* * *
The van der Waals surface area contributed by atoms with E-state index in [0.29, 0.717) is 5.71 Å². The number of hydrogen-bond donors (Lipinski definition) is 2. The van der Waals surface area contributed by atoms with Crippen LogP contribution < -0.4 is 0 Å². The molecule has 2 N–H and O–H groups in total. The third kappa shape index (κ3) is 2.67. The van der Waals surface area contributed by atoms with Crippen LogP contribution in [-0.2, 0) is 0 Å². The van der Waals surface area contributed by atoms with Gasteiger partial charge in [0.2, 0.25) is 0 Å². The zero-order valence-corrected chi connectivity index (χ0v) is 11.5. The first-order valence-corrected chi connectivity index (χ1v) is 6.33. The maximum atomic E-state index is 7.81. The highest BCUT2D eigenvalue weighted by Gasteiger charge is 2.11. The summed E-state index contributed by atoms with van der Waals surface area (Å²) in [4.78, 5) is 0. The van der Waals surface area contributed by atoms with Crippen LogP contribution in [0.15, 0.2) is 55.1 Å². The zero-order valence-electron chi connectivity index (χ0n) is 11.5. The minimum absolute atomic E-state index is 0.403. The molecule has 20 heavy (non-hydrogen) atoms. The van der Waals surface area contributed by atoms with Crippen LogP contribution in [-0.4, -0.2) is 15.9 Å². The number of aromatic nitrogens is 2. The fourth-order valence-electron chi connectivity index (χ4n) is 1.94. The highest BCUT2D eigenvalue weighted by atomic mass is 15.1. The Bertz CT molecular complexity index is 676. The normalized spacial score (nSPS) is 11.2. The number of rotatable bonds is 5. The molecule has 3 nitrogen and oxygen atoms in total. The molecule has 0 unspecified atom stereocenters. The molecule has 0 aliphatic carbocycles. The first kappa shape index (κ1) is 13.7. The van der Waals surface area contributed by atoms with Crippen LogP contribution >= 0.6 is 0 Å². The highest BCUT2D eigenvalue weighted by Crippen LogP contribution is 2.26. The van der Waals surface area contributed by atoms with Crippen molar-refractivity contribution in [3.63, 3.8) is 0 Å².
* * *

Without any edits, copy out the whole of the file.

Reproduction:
The van der Waals surface area contributed by atoms with E-state index in [0.29, 0.717) is 5.71 Å². The number of hydrogen-bond donors (Lipinski definition) is 2. The van der Waals surface area contributed by atoms with Crippen LogP contribution < -0.4 is 0 Å². The molecule has 2 N–H and O–H groups in total. The third kappa shape index (κ3) is 2.67. The van der Waals surface area contributed by atoms with Crippen LogP contribution in [-0.2, 0) is 0 Å². The van der Waals surface area contributed by atoms with Gasteiger partial charge in [0.2, 0.25) is 0 Å². The zero-order valence-corrected chi connectivity index (χ0v) is 11.5. The first-order valence-corrected chi connectivity index (χ1v) is 6.33. The maximum atomic E-state index is 7.81. The highest BCUT2D eigenvalue weighted by Gasteiger charge is 2.11. The summed E-state index contributed by atoms with van der Waals surface area (Å²) in [4.78, 5) is 0. The van der Waals surface area contributed by atoms with Crippen LogP contribution in [0.15, 0.2) is 55.1 Å². The zero-order valence-electron chi connectivity index (χ0n) is 11.5. The minimum absolute atomic E-state index is 0.403. The molecule has 20 heavy (non-hydrogen) atoms. The van der Waals surface area contributed by atoms with Crippen LogP contribution in [-0.4, -0.2) is 15.9 Å². The number of aromatic nitrogens is 2. The fourth-order valence-electron chi connectivity index (χ4n) is 1.94. The highest BCUT2D eigenvalue weighted by atomic mass is 15.1. The Bertz CT molecular complexity index is 676. The normalized spacial score (nSPS) is 11.2. The number of rotatable bonds is 5. The molecule has 3 nitrogen and oxygen atoms in total. The molecule has 0 unspecified atom stereocenters. The molecule has 0 aliphatic carbocycles. The first kappa shape index (κ1) is 13.7. The van der Waals surface area contributed by atoms with Crippen LogP contribution >= 0.6 is 0 Å². The highest BCUT2D eigenvalue weighted by Crippen LogP contribution is 2.26. The van der Waals surface area contributed by atoms with Crippen molar-refractivity contribution in [3.63, 3.8) is 0 Å².